Sunday, March 16, 2014

The Ice Palace

'How simple this novel is. How subtle. How strong. How unlike any other. It is unique. It is unforgettable. It is extraordinary.'  It would be hard to imagine higher praise than Doris Lessing's, writing thirty years after the publication in 1963 of Tarjei Vesaas' The Ice Palace (Is-Slottet).  I think it is a remarkable book and Lessing's review gives a clear account of why it is so memorable and moving.  The Norwegian winter landscape is integral to the plot, which Lessing partly summarises as follows: 'One little girl, the orphan Unn, has a secret, something terrible - we never know what it is - which she promises to tell her new friend Siss; but instead, the very day after the promise, she is impelled to explore the caves of a frozen waterfall, further and deeper into the shining heart of the ice ... There she dies. The whole community searches for her, and some even clamber over the surface of the frozen fall, but it is only her friend Siss who catches a glimpse of her, like an apparition inside the ice palace, looking out through the ice wall. In the spring the frozen river melts, and all is swept away in the floods, the secret too.'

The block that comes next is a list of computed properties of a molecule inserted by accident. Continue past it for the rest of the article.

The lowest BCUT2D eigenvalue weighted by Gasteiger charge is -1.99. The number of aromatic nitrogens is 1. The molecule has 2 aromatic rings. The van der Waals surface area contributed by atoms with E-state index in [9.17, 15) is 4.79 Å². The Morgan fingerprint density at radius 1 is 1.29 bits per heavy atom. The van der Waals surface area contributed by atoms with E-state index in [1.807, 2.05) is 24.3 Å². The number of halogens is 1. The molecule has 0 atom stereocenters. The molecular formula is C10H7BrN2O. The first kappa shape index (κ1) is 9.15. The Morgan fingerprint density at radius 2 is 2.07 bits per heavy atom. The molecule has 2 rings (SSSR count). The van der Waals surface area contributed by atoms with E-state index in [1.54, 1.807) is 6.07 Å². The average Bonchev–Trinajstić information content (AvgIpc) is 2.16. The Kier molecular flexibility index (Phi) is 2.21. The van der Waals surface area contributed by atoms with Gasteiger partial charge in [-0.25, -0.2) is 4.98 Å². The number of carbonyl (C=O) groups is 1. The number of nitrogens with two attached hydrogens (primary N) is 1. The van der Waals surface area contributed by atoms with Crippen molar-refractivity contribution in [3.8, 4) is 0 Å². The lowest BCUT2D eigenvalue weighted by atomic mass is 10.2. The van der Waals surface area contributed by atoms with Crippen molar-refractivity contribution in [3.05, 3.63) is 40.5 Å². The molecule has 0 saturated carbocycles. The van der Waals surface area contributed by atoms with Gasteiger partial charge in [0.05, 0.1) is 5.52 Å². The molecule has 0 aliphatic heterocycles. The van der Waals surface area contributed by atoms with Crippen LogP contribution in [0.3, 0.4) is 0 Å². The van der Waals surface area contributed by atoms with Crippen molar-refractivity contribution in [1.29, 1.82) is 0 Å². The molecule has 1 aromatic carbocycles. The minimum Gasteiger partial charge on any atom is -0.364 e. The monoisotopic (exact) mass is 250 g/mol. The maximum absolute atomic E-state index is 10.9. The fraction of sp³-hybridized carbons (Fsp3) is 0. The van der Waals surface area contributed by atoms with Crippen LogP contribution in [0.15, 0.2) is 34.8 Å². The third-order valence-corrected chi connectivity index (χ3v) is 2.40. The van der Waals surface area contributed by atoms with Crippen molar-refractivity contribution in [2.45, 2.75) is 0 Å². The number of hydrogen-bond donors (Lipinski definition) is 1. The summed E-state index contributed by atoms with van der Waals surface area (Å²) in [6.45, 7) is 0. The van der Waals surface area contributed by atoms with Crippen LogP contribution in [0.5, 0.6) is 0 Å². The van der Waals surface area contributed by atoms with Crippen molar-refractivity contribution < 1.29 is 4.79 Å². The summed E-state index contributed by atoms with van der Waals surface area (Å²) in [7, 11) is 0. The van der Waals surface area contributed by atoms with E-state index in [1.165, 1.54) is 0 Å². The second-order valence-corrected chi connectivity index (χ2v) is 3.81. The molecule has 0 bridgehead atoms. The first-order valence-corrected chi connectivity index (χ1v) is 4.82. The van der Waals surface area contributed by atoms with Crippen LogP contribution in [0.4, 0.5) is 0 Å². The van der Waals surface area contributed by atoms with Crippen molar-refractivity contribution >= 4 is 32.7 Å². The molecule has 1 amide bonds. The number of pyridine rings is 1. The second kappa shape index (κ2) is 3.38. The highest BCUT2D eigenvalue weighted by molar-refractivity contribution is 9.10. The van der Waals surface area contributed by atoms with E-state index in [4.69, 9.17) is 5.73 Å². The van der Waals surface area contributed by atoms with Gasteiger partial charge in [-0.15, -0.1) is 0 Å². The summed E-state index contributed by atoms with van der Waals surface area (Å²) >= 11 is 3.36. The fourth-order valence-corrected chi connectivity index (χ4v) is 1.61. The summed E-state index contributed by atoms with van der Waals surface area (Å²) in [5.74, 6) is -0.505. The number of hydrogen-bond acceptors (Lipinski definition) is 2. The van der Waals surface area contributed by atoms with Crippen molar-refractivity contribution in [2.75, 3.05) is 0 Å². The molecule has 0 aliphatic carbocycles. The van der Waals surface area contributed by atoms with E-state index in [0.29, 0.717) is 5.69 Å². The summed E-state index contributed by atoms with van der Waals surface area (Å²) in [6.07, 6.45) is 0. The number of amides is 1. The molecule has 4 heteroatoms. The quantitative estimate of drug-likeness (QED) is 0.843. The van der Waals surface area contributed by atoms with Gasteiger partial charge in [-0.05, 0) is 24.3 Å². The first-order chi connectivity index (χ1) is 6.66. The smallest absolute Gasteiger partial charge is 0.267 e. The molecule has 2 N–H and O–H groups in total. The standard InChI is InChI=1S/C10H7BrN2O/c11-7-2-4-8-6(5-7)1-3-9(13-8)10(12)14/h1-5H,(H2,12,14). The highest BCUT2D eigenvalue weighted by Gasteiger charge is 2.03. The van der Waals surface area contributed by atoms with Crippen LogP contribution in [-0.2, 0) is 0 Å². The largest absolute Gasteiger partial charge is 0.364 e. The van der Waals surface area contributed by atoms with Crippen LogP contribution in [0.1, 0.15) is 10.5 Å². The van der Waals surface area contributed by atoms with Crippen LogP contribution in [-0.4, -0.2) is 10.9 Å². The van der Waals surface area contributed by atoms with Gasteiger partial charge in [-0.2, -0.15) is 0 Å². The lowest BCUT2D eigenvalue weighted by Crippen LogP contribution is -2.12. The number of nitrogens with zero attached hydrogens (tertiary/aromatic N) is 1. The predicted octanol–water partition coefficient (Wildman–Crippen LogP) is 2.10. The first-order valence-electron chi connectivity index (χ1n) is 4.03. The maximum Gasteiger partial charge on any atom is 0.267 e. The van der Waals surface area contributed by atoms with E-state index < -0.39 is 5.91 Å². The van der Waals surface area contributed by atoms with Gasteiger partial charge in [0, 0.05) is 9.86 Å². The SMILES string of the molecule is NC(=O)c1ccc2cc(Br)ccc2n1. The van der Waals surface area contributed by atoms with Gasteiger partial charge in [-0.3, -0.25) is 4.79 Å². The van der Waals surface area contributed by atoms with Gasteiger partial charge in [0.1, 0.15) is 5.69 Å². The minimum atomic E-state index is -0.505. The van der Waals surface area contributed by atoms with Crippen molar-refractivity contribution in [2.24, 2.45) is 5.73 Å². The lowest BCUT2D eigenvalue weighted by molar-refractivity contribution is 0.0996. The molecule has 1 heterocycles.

The Ice Palace was recently turned into a ballet with music by Terje Isungset, whose ice music I described here in an earlier post.  A film adaptation was made in 1987, which someone has loaded in sections onto YouTube - the clip above shows Unn walking into the frozen waterfall.  I'll close here with a brief quotation from this moment in the novel, translated in 1966 by Elizabeth Rokkan.  'There was a ravine with steep sides; the sun would perhaps reach into it later, but now it was an ice-cold shadow.  Unn looked down into an enchanted world of small pinnacles, gables, frosted domes, soft curves and confused tracery.  All of it was ice, and the water spurted between, building it up continually.  Branches of the waterfall had been diverted and rushed into new channels, creating new forms.  Everything shone.  The sun had not yet come, but it shone ice-blue and green of itself, and deathly cold.'

1 comment:

Diana Hale said...

I read this last year and loved it. didn't know about the film or ballet so thanks for that.